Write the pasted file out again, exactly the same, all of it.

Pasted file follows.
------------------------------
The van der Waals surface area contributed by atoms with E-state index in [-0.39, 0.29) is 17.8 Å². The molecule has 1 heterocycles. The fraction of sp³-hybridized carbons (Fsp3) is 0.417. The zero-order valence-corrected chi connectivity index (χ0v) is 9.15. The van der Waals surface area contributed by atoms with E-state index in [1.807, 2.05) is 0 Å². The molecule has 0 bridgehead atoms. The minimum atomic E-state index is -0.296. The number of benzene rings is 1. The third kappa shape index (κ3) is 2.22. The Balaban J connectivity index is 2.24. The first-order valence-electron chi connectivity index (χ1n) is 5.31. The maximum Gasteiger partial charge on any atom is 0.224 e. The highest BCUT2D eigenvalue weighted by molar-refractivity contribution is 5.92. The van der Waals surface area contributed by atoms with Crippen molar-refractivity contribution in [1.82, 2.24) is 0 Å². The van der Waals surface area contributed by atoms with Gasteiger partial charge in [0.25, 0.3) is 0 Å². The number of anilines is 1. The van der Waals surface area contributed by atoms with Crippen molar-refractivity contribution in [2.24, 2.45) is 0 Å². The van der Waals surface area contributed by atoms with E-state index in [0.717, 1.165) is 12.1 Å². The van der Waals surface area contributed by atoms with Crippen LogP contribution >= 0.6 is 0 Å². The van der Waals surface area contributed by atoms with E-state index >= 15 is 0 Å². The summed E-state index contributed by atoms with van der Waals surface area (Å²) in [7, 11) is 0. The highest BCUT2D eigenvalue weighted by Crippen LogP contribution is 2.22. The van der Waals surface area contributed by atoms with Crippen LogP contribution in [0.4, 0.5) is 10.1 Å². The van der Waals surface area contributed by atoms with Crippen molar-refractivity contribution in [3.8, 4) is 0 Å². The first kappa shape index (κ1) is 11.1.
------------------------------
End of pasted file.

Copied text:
The van der Waals surface area contributed by atoms with E-state index in [-0.39, 0.29) is 17.8 Å². The molecule has 1 heterocycles. The fraction of sp³-hybridized carbons (Fsp3) is 0.417. The zero-order valence-corrected chi connectivity index (χ0v) is 9.15. The van der Waals surface area contributed by atoms with E-state index in [1.807, 2.05) is 0 Å². The molecule has 0 bridgehead atoms. The minimum atomic E-state index is -0.296. The number of benzene rings is 1. The third kappa shape index (κ3) is 2.22. The Balaban J connectivity index is 2.24. The first-order valence-electron chi connectivity index (χ1n) is 5.31. The maximum Gasteiger partial charge on any atom is 0.224 e. The highest BCUT2D eigenvalue weighted by molar-refractivity contribution is 5.92. The van der Waals surface area contributed by atoms with Crippen molar-refractivity contribution in [1.82, 2.24) is 0 Å². The van der Waals surface area contributed by atoms with Gasteiger partial charge in [0.25, 0.3) is 0 Å². The number of anilines is 1. The van der Waals surface area contributed by atoms with Crippen molar-refractivity contribution in [2.24, 2.45) is 0 Å². The van der Waals surface area contributed by atoms with E-state index in [0.717, 1.165) is 12.1 Å². The van der Waals surface area contributed by atoms with Crippen LogP contribution >= 0.6 is 0 Å². The van der Waals surface area contributed by atoms with E-state index >= 15 is 0 Å². The summed E-state index contributed by atoms with van der Waals surface area (Å²) in [7, 11) is 0. The highest BCUT2D eigenvalue weighted by Crippen LogP contribution is 2.22. The van der Waals surface area contributed by atoms with Crippen LogP contribution in [0.4, 0.5) is 10.1 Å². The van der Waals surface area contributed by atoms with Crippen molar-refractivity contribution in [3.8, 4) is 0 Å². The first kappa shape index (κ1) is 11.1.